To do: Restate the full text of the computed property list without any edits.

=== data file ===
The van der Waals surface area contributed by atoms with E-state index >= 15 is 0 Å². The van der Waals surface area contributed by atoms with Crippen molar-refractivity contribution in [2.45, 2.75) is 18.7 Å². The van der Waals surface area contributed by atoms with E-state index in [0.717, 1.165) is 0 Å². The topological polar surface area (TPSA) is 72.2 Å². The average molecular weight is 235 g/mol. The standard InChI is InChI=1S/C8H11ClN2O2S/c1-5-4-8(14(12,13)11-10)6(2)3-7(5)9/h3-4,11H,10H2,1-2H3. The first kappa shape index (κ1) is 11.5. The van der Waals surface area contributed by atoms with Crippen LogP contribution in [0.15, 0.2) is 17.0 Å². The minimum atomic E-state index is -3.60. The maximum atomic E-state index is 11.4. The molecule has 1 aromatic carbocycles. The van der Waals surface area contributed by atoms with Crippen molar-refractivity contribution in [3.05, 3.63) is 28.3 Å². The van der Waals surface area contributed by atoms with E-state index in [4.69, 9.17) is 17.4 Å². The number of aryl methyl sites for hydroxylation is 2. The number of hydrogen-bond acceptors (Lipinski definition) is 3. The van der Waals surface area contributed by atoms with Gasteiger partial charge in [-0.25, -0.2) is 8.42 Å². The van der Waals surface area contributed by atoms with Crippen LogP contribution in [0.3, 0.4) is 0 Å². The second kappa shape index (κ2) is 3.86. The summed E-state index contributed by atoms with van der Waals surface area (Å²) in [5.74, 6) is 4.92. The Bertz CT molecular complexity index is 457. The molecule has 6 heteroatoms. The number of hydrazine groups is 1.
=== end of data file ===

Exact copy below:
The van der Waals surface area contributed by atoms with E-state index >= 15 is 0 Å². The van der Waals surface area contributed by atoms with Crippen molar-refractivity contribution in [2.45, 2.75) is 18.7 Å². The van der Waals surface area contributed by atoms with E-state index in [0.717, 1.165) is 0 Å². The topological polar surface area (TPSA) is 72.2 Å². The average molecular weight is 235 g/mol. The standard InChI is InChI=1S/C8H11ClN2O2S/c1-5-4-8(14(12,13)11-10)6(2)3-7(5)9/h3-4,11H,10H2,1-2H3. The first kappa shape index (κ1) is 11.5. The van der Waals surface area contributed by atoms with Crippen LogP contribution in [0.15, 0.2) is 17.0 Å². The minimum atomic E-state index is -3.60. The maximum atomic E-state index is 11.4. The molecule has 1 aromatic carbocycles. The van der Waals surface area contributed by atoms with Crippen molar-refractivity contribution in [3.05, 3.63) is 28.3 Å². The van der Waals surface area contributed by atoms with E-state index in [4.69, 9.17) is 17.4 Å². The number of aryl methyl sites for hydroxylation is 2. The number of hydrogen-bond acceptors (Lipinski definition) is 3. The van der Waals surface area contributed by atoms with Gasteiger partial charge in [-0.25, -0.2) is 8.42 Å². The van der Waals surface area contributed by atoms with Crippen LogP contribution in [0.3, 0.4) is 0 Å². The second kappa shape index (κ2) is 3.86. The summed E-state index contributed by atoms with van der Waals surface area (Å²) in [5.74, 6) is 4.92. The Bertz CT molecular complexity index is 457. The molecule has 6 heteroatoms. The number of hydrazine groups is 1.